Medical students are always taught about the distinctive, fruity breath of a patient in diabetic ketoacidosis — a life threatening metabolic crisis. The basis of this odor, acetone, is present on all of our breath, but even seemingly healthy diabetics will have a slightly higher level than non-diabetics. Can this subtle difference be used to help detect and screen who’s got diabetes?
Detection of illness through breath analysis is an emerging field in medical diagnostics, and is one which we’ve covered extensively. Sparing a few exceptions, however, the field has yet to make a large impact on patient care. Oxford Medical Diagnostics (OMD), a company that specializes in gas analysis, is attempting to change that through their diabetes screening device based on breath acetone levels that they expect to hit the market in the next six to eight months. Following that, they plan to launch a handheld device in a few years.
Oxford Medical Diagnostics is developing products which give a reading of the levels of acetone in breath when blown into, creating an alternative to the traditional diabetes testing method of pricking a finger and analysing the blood.
A device designed for use by GPs and other medical professionals is expected to hit the market in the next six to eight months after finishing clinical trials, while a more affordable handheld device for home monitoring could be available within a couple of years.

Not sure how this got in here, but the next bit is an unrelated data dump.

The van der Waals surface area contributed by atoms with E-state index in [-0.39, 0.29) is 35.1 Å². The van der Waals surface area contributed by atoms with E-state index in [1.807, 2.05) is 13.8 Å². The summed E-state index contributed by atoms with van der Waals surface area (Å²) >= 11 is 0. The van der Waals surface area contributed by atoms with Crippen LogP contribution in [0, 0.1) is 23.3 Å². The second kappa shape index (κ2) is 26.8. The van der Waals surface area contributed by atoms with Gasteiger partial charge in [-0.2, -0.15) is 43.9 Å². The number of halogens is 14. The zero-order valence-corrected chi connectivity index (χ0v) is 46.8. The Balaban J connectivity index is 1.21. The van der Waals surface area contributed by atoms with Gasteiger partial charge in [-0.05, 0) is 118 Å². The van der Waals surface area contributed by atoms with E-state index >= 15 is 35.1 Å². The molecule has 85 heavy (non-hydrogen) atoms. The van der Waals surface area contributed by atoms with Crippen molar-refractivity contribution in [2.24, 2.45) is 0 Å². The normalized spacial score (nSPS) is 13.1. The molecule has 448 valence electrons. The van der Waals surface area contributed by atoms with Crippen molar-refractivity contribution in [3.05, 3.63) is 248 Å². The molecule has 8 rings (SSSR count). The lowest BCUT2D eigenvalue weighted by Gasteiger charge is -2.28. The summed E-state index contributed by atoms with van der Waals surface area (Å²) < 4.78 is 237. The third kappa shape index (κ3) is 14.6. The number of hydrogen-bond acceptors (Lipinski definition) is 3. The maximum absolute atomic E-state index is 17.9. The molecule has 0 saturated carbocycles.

The breakdown of excess Acetyl CoA from fatty acid metabolism in patients with diabetes leads to differences in the levels of acetone in the blood. This acetone is excreted through urine and exhaled through the lungs. For healthy humans, breath acetone concentrations range from .3 to .9 parts per million (ppm) but for those with type two diabetes, concentrations can rise to more than 1.8 parts per million (in type 1 diabetes, these can be much higher still).
Detecting these small differences requires extremely sensitive equipment. The technology behind Oxford Medical’s electronic nose is a type of laser spectroscopy called Cavity Enhanced Absorption Spectroscopy (CEAS), in which laser light bounces back and forth between mirrors so that the overall path length of the light beam extends to a few kilometers. This allows more time for absorption and thus increases the sensitivity of the device.
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Product page: Oxford Medical Diagnostics
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